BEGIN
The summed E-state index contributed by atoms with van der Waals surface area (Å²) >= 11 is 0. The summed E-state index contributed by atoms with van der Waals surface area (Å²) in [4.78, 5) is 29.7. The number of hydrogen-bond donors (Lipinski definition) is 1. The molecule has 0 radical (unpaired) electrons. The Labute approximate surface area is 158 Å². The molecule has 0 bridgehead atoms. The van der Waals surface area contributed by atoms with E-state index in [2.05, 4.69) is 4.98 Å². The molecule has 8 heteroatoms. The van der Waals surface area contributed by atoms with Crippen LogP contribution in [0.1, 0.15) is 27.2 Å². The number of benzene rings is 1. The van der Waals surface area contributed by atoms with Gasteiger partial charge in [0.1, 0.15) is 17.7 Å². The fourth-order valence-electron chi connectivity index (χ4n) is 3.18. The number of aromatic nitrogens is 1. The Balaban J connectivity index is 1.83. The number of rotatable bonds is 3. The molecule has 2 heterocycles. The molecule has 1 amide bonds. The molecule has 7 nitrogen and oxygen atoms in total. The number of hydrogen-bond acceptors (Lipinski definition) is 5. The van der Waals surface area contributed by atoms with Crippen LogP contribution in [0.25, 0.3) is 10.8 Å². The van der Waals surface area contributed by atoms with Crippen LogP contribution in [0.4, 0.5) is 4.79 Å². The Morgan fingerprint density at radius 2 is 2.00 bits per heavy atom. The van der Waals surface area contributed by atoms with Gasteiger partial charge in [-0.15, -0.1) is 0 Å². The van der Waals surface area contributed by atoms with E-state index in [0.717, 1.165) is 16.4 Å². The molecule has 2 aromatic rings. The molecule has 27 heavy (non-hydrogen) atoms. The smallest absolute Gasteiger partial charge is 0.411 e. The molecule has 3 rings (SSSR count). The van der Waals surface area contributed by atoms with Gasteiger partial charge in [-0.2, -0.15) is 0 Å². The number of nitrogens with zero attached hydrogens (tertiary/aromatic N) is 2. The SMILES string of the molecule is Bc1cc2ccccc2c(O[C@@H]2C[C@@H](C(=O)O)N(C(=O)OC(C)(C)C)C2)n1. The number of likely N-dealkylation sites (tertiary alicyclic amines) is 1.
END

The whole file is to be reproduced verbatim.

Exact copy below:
The summed E-state index contributed by atoms with van der Waals surface area (Å²) >= 11 is 0. The summed E-state index contributed by atoms with van der Waals surface area (Å²) in [4.78, 5) is 29.7. The number of hydrogen-bond donors (Lipinski definition) is 1. The molecule has 0 radical (unpaired) electrons. The Labute approximate surface area is 158 Å². The molecule has 0 bridgehead atoms. The van der Waals surface area contributed by atoms with E-state index in [2.05, 4.69) is 4.98 Å². The molecule has 8 heteroatoms. The van der Waals surface area contributed by atoms with Crippen LogP contribution in [0.1, 0.15) is 27.2 Å². The number of benzene rings is 1. The van der Waals surface area contributed by atoms with Gasteiger partial charge in [0.1, 0.15) is 17.7 Å². The fourth-order valence-electron chi connectivity index (χ4n) is 3.18. The number of aromatic nitrogens is 1. The Balaban J connectivity index is 1.83. The number of rotatable bonds is 3. The molecule has 2 heterocycles. The molecule has 1 amide bonds. The molecule has 7 nitrogen and oxygen atoms in total. The number of hydrogen-bond acceptors (Lipinski definition) is 5. The van der Waals surface area contributed by atoms with Crippen LogP contribution in [0.25, 0.3) is 10.8 Å². The van der Waals surface area contributed by atoms with Crippen LogP contribution in [0.4, 0.5) is 4.79 Å². The Morgan fingerprint density at radius 2 is 2.00 bits per heavy atom. The van der Waals surface area contributed by atoms with Gasteiger partial charge in [-0.15, -0.1) is 0 Å². The van der Waals surface area contributed by atoms with E-state index in [0.717, 1.165) is 16.4 Å². The molecule has 2 aromatic rings. The molecule has 27 heavy (non-hydrogen) atoms. The smallest absolute Gasteiger partial charge is 0.411 e. The molecule has 3 rings (SSSR count). The van der Waals surface area contributed by atoms with Gasteiger partial charge in [-0.2, -0.15) is 0 Å². The number of nitrogens with zero attached hydrogens (tertiary/aromatic N) is 2. The SMILES string of the molecule is Bc1cc2ccccc2c(O[C@@H]2C[C@@H](C(=O)O)N(C(=O)OC(C)(C)C)C2)n1. The number of likely N-dealkylation sites (tertiary alicyclic amines) is 1.